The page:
Sabre with uppercuts, Gracie with kicks, dueling strikes for a bit, then Gracie able to hit a running knee. Looking for the Fall From Gracie, countered into an Octopus Hold, then that is countered into a sick-looking reverse piledriver, but good for only two. Gracie grabs his nun-chucks, but thinks better of it and throws them away. Looking for the Fall From Gracie again, countered again, this time into a modified Dragon-Lock and Gracie taps out to mild applause in just under 16.

Winner (and new #1 Contender for the WCPW Internet Championship): The best in the business at joint manipulation, who I believe had already filmed the championship match a few days before this live event (he won).

Verdict: The middle section killed it, Gracie just couldn’t keep up with Sabre, and from there you were just waiting for the finish. Pretty much a time filler on a card with more interesting matches.

An honest-to-goodness video package outlines Joe Hendry’s title reign, and he expresses unhappiness with his list of challengers. He issues an open challenge, and none other than Jack Swagger answers, recording a grainy promo via video conferencing with terrible audio. They apparently had some confrontation early in Hendry’s career or something? Not the best build for a World Title match. This is billed as the “All American Hero vs Local Hero” which seems to ignore Hendry’s heel status, and “Ankle-Lock Vs Ankle-Lock”.

Joe Hendry (c) vs Jack Swagger (WCPW World Championship)

Swagger had been gone from the Fed for around four months at this point, and was touring around the indies ahead of his Bellator work later in 2017. Kennedy working more heel than he has with other shows recently, praising the Prestige to the annoyance of Bradshaw, and I could do with less of it to be honest. No Hendry promo before the bell thank God, just the crowd chanting “Joe’s A Wanker”. 40 minutes left in the show and a World Cup Final to come, so I imagine this one will be short enough.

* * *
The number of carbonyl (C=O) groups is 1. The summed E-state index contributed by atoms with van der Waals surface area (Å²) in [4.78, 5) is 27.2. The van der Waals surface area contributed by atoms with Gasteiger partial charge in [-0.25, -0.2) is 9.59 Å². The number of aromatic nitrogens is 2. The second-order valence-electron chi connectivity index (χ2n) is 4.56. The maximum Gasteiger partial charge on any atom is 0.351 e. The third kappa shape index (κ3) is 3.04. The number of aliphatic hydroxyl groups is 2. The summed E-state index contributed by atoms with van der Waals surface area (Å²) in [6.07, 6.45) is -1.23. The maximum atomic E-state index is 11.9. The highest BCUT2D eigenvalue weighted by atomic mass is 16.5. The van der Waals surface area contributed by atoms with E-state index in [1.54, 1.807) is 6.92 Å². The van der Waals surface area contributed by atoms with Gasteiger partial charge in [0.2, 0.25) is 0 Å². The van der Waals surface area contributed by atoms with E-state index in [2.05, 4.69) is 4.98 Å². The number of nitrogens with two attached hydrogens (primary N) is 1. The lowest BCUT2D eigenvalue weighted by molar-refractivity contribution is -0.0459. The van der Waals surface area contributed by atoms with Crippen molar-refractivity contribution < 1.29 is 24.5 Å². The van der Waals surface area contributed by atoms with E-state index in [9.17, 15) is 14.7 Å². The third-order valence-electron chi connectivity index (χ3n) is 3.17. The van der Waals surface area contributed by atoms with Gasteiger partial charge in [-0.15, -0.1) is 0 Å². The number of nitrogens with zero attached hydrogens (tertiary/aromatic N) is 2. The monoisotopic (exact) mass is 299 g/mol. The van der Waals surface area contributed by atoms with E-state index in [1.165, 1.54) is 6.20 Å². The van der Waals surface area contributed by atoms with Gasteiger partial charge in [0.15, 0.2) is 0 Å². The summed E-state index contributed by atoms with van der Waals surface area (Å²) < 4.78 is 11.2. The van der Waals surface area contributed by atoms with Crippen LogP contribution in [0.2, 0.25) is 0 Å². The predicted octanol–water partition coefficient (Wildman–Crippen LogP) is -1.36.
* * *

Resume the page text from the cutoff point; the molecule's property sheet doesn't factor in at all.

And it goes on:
Hendry out of the ring to start, berating the crowd who are abusing him, and then back in. Lock-up, Hendry thrown back. And again. Hendry trying a takedown, Swagger counters into a Greco-Roman style one of his own, then again. Hendry out of a third attempt, trying for the Freak of Nature early, Swagger out and able to put on a brief Ankle Lock before Hendry scrambles to the ropes. Swagger takes to the rope to lead the crowd in chants, which seems like a weird thing to do this early. “We The People” chants, remember that? Hendry now able to get some traction with strikes, and uppercuts. Swagger back with a shoulder block, leapfrog chain but Hendry caught on the jump and put into the Ankle Lock for another few seconds. Swagger with a Cactus Clothesline sends both men to the outside. Crowd into this one so far, and it’s been decent.